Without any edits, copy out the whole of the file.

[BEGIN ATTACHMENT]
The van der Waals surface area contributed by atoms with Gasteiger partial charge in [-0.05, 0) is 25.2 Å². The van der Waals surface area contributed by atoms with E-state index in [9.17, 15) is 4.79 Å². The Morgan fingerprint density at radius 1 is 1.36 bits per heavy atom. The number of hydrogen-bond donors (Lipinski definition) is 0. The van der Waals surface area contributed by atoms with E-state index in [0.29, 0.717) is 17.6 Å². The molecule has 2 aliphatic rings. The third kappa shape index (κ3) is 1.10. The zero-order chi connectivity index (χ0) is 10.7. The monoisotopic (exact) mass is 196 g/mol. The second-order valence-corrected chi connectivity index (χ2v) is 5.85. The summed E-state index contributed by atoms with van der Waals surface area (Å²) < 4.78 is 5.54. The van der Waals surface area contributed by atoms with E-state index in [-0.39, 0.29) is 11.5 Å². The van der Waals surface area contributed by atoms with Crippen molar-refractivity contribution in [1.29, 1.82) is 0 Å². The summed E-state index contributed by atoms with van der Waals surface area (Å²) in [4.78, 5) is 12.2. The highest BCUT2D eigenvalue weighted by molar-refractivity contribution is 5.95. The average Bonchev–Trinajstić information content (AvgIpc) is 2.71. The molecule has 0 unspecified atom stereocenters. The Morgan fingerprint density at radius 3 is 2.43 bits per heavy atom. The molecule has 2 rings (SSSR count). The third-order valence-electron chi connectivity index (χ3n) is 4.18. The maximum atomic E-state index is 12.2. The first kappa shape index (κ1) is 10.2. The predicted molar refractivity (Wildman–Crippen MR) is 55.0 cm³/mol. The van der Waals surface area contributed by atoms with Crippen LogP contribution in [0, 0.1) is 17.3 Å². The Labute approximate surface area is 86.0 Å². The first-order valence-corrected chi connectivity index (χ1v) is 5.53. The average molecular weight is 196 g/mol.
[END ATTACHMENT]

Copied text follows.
The van der Waals surface area contributed by atoms with Gasteiger partial charge in [-0.05, 0) is 25.2 Å². The van der Waals surface area contributed by atoms with E-state index in [9.17, 15) is 4.79 Å². The Morgan fingerprint density at radius 1 is 1.36 bits per heavy atom. The number of hydrogen-bond donors (Lipinski definition) is 0. The van der Waals surface area contributed by atoms with E-state index in [0.29, 0.717) is 17.6 Å². The molecule has 2 aliphatic rings. The third kappa shape index (κ3) is 1.10. The zero-order chi connectivity index (χ0) is 10.7. The monoisotopic (exact) mass is 196 g/mol. The second-order valence-corrected chi connectivity index (χ2v) is 5.85. The summed E-state index contributed by atoms with van der Waals surface area (Å²) < 4.78 is 5.54. The van der Waals surface area contributed by atoms with E-state index in [-0.39, 0.29) is 11.5 Å². The van der Waals surface area contributed by atoms with Crippen molar-refractivity contribution in [1.29, 1.82) is 0 Å². The summed E-state index contributed by atoms with van der Waals surface area (Å²) in [4.78, 5) is 12.2. The highest BCUT2D eigenvalue weighted by molar-refractivity contribution is 5.95. The average Bonchev–Trinajstić information content (AvgIpc) is 2.71. The molecule has 0 unspecified atom stereocenters. The Morgan fingerprint density at radius 3 is 2.43 bits per heavy atom. The molecule has 2 rings (SSSR count). The third-order valence-electron chi connectivity index (χ3n) is 4.18. The maximum atomic E-state index is 12.2. The first kappa shape index (κ1) is 10.2. The predicted molar refractivity (Wildman–Crippen MR) is 55.0 cm³/mol. The van der Waals surface area contributed by atoms with Crippen LogP contribution in [0, 0.1) is 17.3 Å². The Labute approximate surface area is 86.0 Å². The first-order valence-corrected chi connectivity index (χ1v) is 5.53. The average molecular weight is 196 g/mol.